Seaboard trumpeted how these streamliners would give the ultimate in comfort and safety. The coaches combined stainless steel exteriors with fluorescent-lit, pastel aluminum interiors that boasted spacious, glare-proof windows. The seats were individual and could be inclined or rotated to four positions, and they also came equipped with adjustable foot rests. Air conditioners would cool the cars, and fans would completely change the air every 30 seconds. For their listening pleasure, passengers could take advantage of radios that could be cut into the public address system, thus offering everything from the “Moonlight Sonata” to the last call for dinner. Each coach would have its own attendant, while the overall train carried a passenger agent and a registered nurse.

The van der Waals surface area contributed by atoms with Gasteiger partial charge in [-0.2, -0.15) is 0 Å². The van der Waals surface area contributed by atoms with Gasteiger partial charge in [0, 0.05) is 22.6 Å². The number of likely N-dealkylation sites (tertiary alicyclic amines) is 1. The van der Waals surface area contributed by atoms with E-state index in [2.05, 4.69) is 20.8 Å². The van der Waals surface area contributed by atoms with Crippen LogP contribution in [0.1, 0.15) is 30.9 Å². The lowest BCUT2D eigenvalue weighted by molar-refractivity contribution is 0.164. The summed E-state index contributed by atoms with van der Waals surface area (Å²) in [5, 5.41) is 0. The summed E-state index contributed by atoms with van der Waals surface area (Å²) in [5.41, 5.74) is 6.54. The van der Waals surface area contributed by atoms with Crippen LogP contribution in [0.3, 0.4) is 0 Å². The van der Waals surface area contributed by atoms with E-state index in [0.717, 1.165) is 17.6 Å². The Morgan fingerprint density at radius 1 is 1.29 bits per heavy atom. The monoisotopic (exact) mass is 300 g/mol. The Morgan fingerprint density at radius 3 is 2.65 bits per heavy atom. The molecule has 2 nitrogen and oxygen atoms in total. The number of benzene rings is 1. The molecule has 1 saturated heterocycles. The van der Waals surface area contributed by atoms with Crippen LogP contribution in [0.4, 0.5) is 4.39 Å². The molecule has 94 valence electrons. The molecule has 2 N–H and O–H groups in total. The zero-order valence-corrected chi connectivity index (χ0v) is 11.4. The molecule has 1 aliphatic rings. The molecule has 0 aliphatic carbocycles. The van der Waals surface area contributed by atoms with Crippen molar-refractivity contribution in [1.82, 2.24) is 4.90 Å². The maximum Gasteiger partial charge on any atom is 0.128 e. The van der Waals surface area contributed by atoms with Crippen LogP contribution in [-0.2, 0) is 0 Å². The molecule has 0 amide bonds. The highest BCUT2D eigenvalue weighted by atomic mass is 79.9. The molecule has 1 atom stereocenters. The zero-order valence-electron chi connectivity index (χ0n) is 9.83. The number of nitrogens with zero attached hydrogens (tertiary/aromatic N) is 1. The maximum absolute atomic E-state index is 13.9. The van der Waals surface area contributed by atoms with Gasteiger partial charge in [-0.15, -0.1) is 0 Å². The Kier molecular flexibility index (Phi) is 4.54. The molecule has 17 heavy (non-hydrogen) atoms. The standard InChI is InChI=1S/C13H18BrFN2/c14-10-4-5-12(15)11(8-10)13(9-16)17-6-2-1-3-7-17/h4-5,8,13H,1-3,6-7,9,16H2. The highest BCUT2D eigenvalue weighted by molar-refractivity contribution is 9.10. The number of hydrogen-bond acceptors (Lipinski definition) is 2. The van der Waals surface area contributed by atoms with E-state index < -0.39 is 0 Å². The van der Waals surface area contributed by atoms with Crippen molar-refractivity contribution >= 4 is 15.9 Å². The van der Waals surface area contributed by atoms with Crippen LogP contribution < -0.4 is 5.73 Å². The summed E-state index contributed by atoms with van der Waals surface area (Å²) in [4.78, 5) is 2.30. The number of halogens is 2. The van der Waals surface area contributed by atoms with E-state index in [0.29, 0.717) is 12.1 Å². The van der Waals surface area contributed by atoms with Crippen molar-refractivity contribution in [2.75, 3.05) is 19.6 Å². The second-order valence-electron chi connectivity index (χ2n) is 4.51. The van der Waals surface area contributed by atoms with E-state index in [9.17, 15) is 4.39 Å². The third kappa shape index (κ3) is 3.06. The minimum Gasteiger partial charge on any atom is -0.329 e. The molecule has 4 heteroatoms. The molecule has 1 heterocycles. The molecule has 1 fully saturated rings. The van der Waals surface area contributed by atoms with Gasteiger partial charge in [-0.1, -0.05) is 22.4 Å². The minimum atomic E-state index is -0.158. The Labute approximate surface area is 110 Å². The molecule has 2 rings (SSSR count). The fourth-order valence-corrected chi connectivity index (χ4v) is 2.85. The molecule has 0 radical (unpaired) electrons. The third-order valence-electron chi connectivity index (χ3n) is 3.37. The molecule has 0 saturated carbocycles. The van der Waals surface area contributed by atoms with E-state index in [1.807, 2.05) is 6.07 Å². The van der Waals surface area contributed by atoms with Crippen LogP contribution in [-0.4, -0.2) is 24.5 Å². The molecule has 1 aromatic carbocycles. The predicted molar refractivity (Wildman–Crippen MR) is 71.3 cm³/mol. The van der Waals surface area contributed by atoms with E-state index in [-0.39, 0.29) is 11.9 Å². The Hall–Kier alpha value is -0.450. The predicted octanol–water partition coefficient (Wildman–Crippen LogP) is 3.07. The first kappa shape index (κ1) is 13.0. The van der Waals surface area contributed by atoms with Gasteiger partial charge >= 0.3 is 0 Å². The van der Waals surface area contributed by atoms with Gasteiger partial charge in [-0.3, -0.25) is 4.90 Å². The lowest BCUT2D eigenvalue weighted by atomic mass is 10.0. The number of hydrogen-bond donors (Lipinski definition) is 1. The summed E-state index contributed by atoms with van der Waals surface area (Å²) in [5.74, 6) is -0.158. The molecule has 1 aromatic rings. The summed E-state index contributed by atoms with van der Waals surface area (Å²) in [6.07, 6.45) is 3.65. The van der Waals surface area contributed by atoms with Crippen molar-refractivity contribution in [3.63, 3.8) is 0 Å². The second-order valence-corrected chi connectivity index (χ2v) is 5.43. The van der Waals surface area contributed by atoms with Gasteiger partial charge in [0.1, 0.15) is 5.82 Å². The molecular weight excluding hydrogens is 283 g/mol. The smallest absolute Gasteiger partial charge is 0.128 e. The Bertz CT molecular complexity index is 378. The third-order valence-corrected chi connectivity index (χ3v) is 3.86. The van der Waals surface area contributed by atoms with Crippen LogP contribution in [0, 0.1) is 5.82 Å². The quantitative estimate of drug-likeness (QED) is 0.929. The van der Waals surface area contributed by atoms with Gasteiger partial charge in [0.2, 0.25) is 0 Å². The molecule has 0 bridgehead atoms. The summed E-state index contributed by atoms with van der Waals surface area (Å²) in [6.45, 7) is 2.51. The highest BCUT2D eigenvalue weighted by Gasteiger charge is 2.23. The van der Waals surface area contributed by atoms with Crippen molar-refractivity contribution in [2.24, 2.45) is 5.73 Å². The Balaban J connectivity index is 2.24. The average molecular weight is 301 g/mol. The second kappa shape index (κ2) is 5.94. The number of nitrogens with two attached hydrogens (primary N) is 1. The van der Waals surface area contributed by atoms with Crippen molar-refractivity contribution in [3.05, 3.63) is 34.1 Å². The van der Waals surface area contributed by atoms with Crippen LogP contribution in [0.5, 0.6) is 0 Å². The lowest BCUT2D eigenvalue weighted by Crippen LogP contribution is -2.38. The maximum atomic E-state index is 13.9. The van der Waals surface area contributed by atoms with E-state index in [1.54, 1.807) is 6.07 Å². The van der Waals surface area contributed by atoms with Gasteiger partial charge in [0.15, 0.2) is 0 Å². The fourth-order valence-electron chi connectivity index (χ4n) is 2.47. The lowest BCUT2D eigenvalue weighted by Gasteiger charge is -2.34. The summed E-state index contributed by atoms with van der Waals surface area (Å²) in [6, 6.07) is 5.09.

Remember in old movies how railroad travelers used to slumber in communal quarters? They were stacked in upper and lower berths, hidden behind curtains. According to the Times-Union, the Seaboard trains would make these arrangements old fashioned. Their new sleeping cars contained “roomettes,” that is, small, individual bedrooms.

Each Seaboard streamliner would feature a sleek dining car. And bringing up the rear of the train would be a living room-like observation car. It offered such amenities as radios, writing desks, and a library. Some of the cars were decorated in blue & gold, while others were decked out in green & gold. The walls were adorned with handcrafted linoleum plaques depicting Southern landscapes, historic shrines, and native industries. Maybe even the sophisticated James Bond would have approved!

Most of the railroad passenger service in America is now handled by Amtrak, a semi-public corporation created by Congress in 1970. Relatively few passenger trains run today, since Amtrak concentrates on the most potentially profitable routes. Nevertheless, the organization’s grave financial woes have given real cause for concern, further clouding the future of rail travel.

~written by Glenn Emery